Fluorescent Dyes:
Introduction - Quantifying calcium - Definitions&References - Protocols&Examples
 

Protocols & Examples

Analysis of a calcium experiments

Any image analysis software can be used to process data off-line and the main features are similar. In this case, data were analyzed using MetaMorph® software, though ImageJ free software was proved to render equivalent results.

Once a stack of suitable bit-dept* is built, image processing starts. Usually cells shape change slightly during measurement, so it is easier to threshold images and use a loose ROI (region of interest). The main steps are resumed below:

  1. Built a stack like this (4,6 MB) using a time sequence (check bit-dept). Use a comfortable colour (pseudocolors allow easier visual analysis).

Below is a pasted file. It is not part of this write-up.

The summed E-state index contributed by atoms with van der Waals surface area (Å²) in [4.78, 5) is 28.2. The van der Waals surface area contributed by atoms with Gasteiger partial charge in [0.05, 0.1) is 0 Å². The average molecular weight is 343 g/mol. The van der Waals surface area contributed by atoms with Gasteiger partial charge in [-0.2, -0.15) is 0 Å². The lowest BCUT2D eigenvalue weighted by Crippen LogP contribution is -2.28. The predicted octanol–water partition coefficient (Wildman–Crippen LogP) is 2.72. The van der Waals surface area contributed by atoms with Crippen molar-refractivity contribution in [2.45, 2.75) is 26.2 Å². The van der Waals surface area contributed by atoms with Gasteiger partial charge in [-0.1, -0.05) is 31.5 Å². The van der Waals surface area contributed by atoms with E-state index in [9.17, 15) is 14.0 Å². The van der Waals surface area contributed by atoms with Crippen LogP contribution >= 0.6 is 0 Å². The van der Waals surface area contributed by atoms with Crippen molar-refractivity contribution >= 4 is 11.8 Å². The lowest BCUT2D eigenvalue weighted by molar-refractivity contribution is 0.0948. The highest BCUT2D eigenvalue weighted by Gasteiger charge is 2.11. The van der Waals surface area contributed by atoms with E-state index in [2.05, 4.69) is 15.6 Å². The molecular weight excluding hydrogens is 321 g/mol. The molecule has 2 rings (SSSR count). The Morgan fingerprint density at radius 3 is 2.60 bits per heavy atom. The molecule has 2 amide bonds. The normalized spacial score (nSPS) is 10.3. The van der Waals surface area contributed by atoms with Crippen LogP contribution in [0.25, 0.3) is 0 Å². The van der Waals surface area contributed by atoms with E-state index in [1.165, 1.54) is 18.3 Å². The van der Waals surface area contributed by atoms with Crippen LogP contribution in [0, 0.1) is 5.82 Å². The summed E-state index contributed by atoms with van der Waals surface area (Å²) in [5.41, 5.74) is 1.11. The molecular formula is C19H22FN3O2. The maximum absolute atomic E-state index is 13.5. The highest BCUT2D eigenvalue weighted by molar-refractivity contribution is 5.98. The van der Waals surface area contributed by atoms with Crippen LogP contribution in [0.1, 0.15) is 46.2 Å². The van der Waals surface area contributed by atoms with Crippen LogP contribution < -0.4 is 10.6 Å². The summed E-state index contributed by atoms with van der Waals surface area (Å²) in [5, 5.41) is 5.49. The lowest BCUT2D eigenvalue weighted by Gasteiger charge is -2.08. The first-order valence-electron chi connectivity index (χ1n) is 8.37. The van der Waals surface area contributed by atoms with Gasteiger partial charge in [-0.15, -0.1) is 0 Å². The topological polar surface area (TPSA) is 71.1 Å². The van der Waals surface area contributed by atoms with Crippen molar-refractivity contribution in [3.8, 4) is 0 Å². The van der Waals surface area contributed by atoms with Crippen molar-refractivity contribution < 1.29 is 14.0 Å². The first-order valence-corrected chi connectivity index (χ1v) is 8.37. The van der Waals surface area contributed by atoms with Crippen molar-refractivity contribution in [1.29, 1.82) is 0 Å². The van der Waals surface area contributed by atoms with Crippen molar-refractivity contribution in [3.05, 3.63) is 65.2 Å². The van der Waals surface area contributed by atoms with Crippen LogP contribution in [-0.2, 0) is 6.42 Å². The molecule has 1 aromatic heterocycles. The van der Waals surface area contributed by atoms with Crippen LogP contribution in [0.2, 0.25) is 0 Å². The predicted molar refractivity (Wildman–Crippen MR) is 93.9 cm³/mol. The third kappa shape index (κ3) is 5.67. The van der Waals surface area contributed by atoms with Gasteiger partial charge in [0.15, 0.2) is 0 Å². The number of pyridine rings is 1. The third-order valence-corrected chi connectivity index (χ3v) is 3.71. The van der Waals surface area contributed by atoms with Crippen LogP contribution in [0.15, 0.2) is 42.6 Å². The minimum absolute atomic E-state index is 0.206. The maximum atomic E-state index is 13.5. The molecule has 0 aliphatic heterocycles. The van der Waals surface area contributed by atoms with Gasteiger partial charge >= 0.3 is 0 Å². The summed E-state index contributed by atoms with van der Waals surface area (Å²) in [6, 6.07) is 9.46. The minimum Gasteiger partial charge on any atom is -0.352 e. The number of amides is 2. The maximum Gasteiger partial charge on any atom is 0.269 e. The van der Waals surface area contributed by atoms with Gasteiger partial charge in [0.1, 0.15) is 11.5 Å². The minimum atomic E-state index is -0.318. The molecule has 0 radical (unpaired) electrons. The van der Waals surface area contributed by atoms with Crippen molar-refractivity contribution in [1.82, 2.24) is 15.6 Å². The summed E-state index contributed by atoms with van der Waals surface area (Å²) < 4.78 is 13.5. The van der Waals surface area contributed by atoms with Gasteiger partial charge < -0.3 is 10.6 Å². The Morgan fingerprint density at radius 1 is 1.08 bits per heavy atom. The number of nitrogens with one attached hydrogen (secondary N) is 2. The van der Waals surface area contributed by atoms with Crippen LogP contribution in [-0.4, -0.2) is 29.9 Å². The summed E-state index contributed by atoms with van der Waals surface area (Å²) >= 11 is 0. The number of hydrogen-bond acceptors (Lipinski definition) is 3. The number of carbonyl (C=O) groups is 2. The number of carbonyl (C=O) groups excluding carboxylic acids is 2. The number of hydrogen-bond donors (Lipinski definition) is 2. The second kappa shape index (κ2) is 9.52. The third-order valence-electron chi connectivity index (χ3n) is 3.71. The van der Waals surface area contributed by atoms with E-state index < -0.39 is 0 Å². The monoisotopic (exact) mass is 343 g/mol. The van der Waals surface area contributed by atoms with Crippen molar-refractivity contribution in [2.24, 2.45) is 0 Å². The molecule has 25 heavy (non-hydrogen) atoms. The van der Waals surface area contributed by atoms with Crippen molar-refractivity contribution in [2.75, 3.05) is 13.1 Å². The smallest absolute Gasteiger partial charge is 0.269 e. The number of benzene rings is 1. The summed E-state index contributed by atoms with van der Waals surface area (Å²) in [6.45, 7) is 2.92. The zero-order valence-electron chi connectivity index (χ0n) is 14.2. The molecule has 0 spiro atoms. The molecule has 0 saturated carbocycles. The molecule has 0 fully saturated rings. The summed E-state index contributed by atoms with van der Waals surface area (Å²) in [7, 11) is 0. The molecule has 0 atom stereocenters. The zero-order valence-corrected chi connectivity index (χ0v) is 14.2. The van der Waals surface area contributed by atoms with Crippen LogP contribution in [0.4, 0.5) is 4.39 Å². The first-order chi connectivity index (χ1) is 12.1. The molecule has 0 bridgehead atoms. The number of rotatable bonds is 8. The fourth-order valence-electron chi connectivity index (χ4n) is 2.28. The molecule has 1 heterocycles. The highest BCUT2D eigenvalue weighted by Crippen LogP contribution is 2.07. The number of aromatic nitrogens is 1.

2. Threshold the image. Cells should be visible in all planes and just some background noise should be visible (if threshold value is too high, it means that acquiring conditions can be improved).
  3. Draw a loose ROI on each cell (discard those not well defined or unhealthy).
  4. ROIs used to quantify calcium
  5. Measure the thresholded average intensity (the average intensity of the area thresholded).
  6. Arrange data using Excel or any other data processing software, so they can be graphically represented (using self-built macros saves a lot of time when many series of data are processed).
  7. Represent fluorescence (average intensity) of each ROI vs. time (or frame), indicating important points (addition of reagents, etc.).
  8. Fluorescence response of ROIs with the time (Ionomycin is added after 25 s)

  9. Normalized graphic: use the initial frames to calculate F0 for each ROI (F0 will be the average of these values). Represent F/F0 vs. time (or frame) as before.
  10. This kind of representation allows a better comparison. A four to five-fold increase in intensity can be seen for most of the cells studied in this example.

* Be careful when you choose the image dept: some programs just work fine with 8-bits images!

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